The proof is in the paya | The Daily Star
12:00 AM, August 17, 2018 / LAST MODIFIED: 12:00 AM, August 17, 2018

The proof is in the paya

Tamim Iqbal has developed into a good chef with the help of Youtube and the evidence of that was a delicious paya curry for a dinner he hosted at his place on Wednesday when his wife Ayesha Siddiqua was out of town.

Much like necessity dictated his eagerness to learn the art of cooking, Tamim the batsman has matured and evolved over the years -- starting his international career as a flamboyant batsman and gradually developing into one of the most assured and technically sound batsmen in the Bangladesh team.

A perfectionist, Tamim has kept pushing his limits, be it with his approach or the improvement in technique to deal with the world's best bowlers in any condition -- the best example of which came in the just-concluded tour of West Indies.

Before the tour, Tamim chose to prepare himself with the pace-friendly Caribbean conditions in mind and studied videos of Sri Lanka's tour of West Indies which preceded Bangladesh's voyage.

The videos contained dos and don'ts for the batsman when facing the West Indies pacers. He imbibed those lessons and worked accordingly even during the Eid-ul-Fitr  break.

It was not the best of starts in the first Test in Antigua as he scored just four and 13 in the two innings, the first of which saw Bangladesh bowled out for their lowest Test score of 43. The left-hander then corrected course and prepared in a manner so as not to repeat mistakes, and the proof was in a patient 47 in the first innings of the second Test before being bowled by a brilliant Paul delivery.

He was trapped leg-before in the second innings by Jason Holder for a duck but at least he continued to set the example of learning from mistakes -- a rare highlight in an otherwise sordid match as Bangladesh crumbled to a 2-0 Test series defeat.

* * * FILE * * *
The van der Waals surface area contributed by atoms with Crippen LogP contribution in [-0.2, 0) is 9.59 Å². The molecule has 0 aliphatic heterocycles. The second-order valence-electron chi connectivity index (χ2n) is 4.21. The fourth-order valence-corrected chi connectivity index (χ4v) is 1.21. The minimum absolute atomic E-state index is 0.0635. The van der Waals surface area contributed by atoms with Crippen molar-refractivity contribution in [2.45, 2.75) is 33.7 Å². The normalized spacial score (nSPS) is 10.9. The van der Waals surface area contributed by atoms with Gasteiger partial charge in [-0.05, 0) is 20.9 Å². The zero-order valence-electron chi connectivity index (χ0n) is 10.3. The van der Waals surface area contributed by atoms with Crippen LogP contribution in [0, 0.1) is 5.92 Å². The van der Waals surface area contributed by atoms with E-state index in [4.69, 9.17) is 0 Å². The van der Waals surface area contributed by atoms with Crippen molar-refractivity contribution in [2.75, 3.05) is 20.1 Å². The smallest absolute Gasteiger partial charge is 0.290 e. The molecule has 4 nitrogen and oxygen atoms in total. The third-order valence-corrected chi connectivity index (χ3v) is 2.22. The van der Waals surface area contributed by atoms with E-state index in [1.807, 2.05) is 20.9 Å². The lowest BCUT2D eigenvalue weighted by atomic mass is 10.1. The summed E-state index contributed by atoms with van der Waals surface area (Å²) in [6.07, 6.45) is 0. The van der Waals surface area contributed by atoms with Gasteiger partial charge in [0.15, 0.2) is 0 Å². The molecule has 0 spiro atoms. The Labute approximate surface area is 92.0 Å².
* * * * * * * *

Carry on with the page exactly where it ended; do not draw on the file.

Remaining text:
“I tried to prepare myself keeping the Caribbean conditions in mind, and maybe I was unable to score in the Test series but I can say that I tried my best. I am not giving any excuses over the poor performance and maybe I should prepare myself even better than before for Tests,” Tamim said on Wednesday night.

His hard work and tendency to keep himself updated with the need of the hour eventually paid off in the limited over series where Tamim went on to score two hundreds and a fifty in the three ODIs and was named player of the series.

Tamim's unbeaten 130 in the first ODI may have been the slowest hundred -- reached off his 146th delivery -- by a Bangladeshi batsman in ODIs but his next thirty runs came off just 14 deliveries, showing that he can apply the mantra of adaptability to individual innings too. He was well accompanied by Shakib Al Hasan, who fell three runs short of his hundred during Bangladesh's highest second-wicket partnership of 207.

“The partnership was very crucial after the Test series. It was not an easy wicket to bat on and if Shakib or I had thrown our wickets away it would have become difficult. With that in mind, we kept concentrating without looking at the scoreboard and took our time -- it was the only option for us to score runs,” he said after training in Mirpur yesterday.

That game awareness and responsibility was not seen in most of the junior members of the side, nor is there much evidence of the youngsters learning from the preparations of the side's senior batsmen. While backing the juniors to come good, Tamim said that players have to be honest with themselves to rectify mistakes.

“If cricketers don't take up the challenge then there is no point. It's important to be thirsty. For example, it won't do to give the excuse that the wicket was difficult in the Test series; instead we should have taken that as a challenge, which we were unable to do,” Tamim added.

Tamim's thirst for improvement is now well documented, and it can be hoped that he will continue finding new ways to score runs, and some recipes too.

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